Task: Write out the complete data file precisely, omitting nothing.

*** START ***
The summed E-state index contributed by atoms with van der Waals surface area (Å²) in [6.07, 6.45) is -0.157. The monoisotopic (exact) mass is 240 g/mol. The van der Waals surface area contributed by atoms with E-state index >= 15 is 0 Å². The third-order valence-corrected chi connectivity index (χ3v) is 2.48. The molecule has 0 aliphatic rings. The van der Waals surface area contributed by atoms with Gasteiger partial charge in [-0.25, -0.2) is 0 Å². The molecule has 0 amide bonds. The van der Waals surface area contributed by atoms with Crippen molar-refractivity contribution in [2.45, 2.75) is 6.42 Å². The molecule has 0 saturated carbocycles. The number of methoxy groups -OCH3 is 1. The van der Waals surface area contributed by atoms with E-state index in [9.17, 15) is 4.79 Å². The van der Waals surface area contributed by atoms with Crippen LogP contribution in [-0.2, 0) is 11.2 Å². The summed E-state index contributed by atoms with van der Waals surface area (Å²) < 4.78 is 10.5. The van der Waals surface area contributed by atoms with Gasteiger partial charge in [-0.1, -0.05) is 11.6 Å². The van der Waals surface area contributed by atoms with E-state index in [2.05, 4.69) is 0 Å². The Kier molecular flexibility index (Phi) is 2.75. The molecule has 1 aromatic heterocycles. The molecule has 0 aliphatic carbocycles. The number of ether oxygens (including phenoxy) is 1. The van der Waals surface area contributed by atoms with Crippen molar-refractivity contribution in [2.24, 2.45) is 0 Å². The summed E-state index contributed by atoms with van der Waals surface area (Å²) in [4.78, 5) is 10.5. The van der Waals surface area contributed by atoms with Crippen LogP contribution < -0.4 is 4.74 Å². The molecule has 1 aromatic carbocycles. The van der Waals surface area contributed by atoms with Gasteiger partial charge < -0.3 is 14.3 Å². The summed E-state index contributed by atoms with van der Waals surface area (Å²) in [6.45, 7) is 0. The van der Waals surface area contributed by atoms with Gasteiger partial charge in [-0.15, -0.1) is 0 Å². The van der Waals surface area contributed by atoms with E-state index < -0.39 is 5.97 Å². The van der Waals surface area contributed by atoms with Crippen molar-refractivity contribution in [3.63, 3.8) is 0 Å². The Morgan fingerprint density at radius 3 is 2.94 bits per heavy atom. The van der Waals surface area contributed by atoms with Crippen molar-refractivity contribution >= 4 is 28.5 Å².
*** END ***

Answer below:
The summed E-state index contributed by atoms with van der Waals surface area (Å²) in [6.07, 6.45) is -0.157. The monoisotopic (exact) mass is 240 g/mol. The van der Waals surface area contributed by atoms with E-state index >= 15 is 0 Å². The third-order valence-corrected chi connectivity index (χ3v) is 2.48. The molecule has 0 aliphatic rings. The van der Waals surface area contributed by atoms with Gasteiger partial charge in [-0.25, -0.2) is 0 Å². The molecule has 0 amide bonds. The van der Waals surface area contributed by atoms with Crippen molar-refractivity contribution in [2.45, 2.75) is 6.42 Å². The molecule has 0 saturated carbocycles. The number of methoxy groups -OCH3 is 1. The van der Waals surface area contributed by atoms with E-state index in [9.17, 15) is 4.79 Å². The van der Waals surface area contributed by atoms with Crippen LogP contribution in [-0.2, 0) is 11.2 Å². The summed E-state index contributed by atoms with van der Waals surface area (Å²) < 4.78 is 10.5. The van der Waals surface area contributed by atoms with Gasteiger partial charge in [-0.1, -0.05) is 11.6 Å². The van der Waals surface area contributed by atoms with E-state index in [2.05, 4.69) is 0 Å². The Kier molecular flexibility index (Phi) is 2.75. The molecule has 1 aromatic heterocycles. The molecule has 0 aliphatic carbocycles. The number of ether oxygens (including phenoxy) is 1. The van der Waals surface area contributed by atoms with Crippen molar-refractivity contribution in [2.24, 2.45) is 0 Å². The summed E-state index contributed by atoms with van der Waals surface area (Å²) in [4.78, 5) is 10.5. The van der Waals surface area contributed by atoms with Crippen LogP contribution < -0.4 is 4.74 Å². The molecule has 1 aromatic carbocycles. The van der Waals surface area contributed by atoms with Gasteiger partial charge < -0.3 is 14.3 Å². The summed E-state index contributed by atoms with van der Waals surface area (Å²) in [6.45, 7) is 0. The van der Waals surface area contributed by atoms with Gasteiger partial charge in [-0.15, -0.1) is 0 Å². The van der Waals surface area contributed by atoms with E-state index < -0.39 is 5.97 Å². The van der Waals surface area contributed by atoms with Crippen molar-refractivity contribution in [3.63, 3.8) is 0 Å². The Morgan fingerprint density at radius 3 is 2.94 bits per heavy atom. The van der Waals surface area contributed by atoms with Crippen molar-refractivity contribution >= 4 is 28.5 Å².